Fabrics Made for the Outdoors Move Indoors

Fabrics Made for the Outdoors Move Indoors


High-performance outdoor fabrics—like solution-dyed acrylics—are softer, brighter, and more durable than the old stuff of awnings and cushions and are finding new uses indoors.

Bringing the outside in is the latest idea in fabrics for home interiors. There has been a surge in the use of high-performance outdoor fabrics—like solution-dyed acrylics—finding a new place inside the home.

“Design has moved toward what people need, furnishings that can be lived in,” said interior designer Kristina Wolf, who opened her Oakland-based firm nine years ago. “The fabric makers recognize the need for durability, and the technology has made it possible.”

Solution-dyed acrylics have been the mainstay material for awnings and cushions that have to withstand a beating from the sun and surf. These durable outdoor fabrics are practical, but in the past, they felt stiff and only came in bland, flat colors—attributes hardly suitable for everyday indoor living.

“What has really improved with the solution-dyed fabrics today is the look, the aesthetic,” said designer Laura Martin Bovard. “Digital printing has had an impact. You can put gorgeous designs and colors on this really tough, synthetic fabric.”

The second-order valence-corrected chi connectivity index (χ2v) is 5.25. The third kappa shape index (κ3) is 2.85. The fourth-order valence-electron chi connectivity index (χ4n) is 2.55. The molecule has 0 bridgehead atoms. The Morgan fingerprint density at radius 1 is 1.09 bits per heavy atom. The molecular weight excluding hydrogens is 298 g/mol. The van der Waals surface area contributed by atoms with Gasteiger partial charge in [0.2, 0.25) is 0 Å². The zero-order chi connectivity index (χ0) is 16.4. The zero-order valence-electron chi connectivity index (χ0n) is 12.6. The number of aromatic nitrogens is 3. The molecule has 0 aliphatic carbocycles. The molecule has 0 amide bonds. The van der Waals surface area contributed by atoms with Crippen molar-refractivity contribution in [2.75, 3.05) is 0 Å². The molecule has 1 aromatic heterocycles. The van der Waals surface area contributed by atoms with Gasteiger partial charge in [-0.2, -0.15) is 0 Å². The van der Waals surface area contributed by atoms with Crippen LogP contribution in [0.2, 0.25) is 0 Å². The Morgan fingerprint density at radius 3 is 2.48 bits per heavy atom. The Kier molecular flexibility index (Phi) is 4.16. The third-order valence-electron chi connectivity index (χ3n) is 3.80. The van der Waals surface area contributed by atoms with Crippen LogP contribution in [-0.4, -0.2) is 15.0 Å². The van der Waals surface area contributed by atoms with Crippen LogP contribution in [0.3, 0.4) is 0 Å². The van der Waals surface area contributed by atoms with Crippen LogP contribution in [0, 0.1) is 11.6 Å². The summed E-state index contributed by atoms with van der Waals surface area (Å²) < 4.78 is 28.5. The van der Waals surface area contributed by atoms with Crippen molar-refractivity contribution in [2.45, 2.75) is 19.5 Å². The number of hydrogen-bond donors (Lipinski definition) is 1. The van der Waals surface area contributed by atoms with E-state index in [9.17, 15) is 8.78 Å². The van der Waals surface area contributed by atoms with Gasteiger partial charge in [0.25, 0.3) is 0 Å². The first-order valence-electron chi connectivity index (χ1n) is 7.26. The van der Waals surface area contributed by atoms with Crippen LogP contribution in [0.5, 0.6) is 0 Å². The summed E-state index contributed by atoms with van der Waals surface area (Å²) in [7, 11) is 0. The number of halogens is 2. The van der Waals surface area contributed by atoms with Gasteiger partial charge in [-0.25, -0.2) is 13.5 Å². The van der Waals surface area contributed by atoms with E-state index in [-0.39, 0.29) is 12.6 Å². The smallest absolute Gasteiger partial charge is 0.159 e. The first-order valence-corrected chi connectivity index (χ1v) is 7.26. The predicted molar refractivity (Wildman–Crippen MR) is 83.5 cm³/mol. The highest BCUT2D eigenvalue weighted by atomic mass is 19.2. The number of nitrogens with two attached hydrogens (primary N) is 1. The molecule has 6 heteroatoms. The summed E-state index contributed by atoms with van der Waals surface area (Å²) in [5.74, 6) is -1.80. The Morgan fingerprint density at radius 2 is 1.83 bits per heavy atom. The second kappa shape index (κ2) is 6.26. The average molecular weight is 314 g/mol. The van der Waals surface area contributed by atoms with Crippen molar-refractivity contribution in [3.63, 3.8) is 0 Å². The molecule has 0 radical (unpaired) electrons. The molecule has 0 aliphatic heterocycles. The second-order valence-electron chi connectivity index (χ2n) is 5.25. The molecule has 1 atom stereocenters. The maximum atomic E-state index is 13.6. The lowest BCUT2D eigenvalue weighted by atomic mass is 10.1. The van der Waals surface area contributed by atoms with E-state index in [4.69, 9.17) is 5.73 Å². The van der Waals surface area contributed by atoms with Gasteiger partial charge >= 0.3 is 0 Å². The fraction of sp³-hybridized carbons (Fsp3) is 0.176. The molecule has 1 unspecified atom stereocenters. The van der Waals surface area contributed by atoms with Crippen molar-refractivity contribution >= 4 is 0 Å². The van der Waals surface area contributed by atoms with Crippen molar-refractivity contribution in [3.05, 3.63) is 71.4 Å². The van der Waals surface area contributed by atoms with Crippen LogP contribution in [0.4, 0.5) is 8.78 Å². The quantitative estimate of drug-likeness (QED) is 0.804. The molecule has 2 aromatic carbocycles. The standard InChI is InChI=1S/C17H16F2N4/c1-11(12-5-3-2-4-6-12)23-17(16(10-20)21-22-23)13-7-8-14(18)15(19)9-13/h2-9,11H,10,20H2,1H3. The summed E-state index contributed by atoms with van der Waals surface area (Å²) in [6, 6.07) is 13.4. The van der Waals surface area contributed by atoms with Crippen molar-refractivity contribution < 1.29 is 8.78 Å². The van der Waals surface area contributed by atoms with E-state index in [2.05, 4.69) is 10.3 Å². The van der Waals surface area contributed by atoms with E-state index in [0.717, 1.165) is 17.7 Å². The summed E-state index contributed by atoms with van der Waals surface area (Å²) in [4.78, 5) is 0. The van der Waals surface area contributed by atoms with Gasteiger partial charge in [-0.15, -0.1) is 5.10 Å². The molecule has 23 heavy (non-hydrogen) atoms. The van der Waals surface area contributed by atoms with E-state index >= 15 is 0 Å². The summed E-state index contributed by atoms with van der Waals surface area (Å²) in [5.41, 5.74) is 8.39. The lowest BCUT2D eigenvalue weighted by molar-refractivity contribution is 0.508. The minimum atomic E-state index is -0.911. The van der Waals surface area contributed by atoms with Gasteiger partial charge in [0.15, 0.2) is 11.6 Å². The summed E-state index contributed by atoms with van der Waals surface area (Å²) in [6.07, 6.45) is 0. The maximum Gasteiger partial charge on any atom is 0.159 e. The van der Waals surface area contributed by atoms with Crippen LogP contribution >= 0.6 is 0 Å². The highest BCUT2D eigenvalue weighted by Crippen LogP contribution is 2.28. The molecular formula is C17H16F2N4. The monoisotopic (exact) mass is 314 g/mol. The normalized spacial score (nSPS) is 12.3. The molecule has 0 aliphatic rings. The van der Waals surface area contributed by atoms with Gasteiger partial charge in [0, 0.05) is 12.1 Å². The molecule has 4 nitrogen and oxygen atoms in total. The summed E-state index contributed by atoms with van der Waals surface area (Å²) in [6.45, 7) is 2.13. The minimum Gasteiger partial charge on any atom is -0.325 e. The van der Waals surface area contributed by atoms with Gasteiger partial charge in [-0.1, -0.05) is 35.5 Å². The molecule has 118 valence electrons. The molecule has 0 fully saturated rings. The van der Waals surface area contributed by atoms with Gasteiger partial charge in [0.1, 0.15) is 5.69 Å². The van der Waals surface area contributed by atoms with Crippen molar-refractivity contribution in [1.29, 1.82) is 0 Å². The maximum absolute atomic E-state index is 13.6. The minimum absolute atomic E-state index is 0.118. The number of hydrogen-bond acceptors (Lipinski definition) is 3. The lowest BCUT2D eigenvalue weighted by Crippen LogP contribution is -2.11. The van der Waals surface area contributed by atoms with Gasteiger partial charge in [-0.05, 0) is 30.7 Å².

These synthetic textiles are so durable, almost bullet-proof and colorfast, because of how the fabric is made. Most fabrics start out as colorless fibers that are woven into yarn and then dyed. With these high-performance acrylics, however, the color is infused right into the fiber, along with an acrylic solution, and then spun into yarn. This process creates a super-strong fabric and locks in the color. The improved technology, paired with the better designs, has created indoor/outdoor fabrics that are soft to touch, robust, and easy to clean up. Making them even more appealing is that more are coming in a host of stylish, vibrant colors and patterns.

When it comes to fabrics for home interiors, the word synthetic can turn some heads away, including designers. “I prefer organic, natural materials in the home spaces,” Bovard said. “But when you need durability, these solution-dyed fabrics are a good option.” She suggests these acrylics for use in high-traffic areas like breakfast nooks or on furniture, pillows, or cushions to manage “jammy hands.” The fabric also does well on stools, ottomans, and benches in kitchens and entranceways. With all the benefits, these newly improved, hardworking synthetic fabrics are being used more and more inside.

“Initially I used synthetics like these with clients who had small children who didn’t want to invest in higher-end fabrics that their kids would trash,” Wolf said. “Now these are my go-to—an option for everyone.”

Faces of the East Bay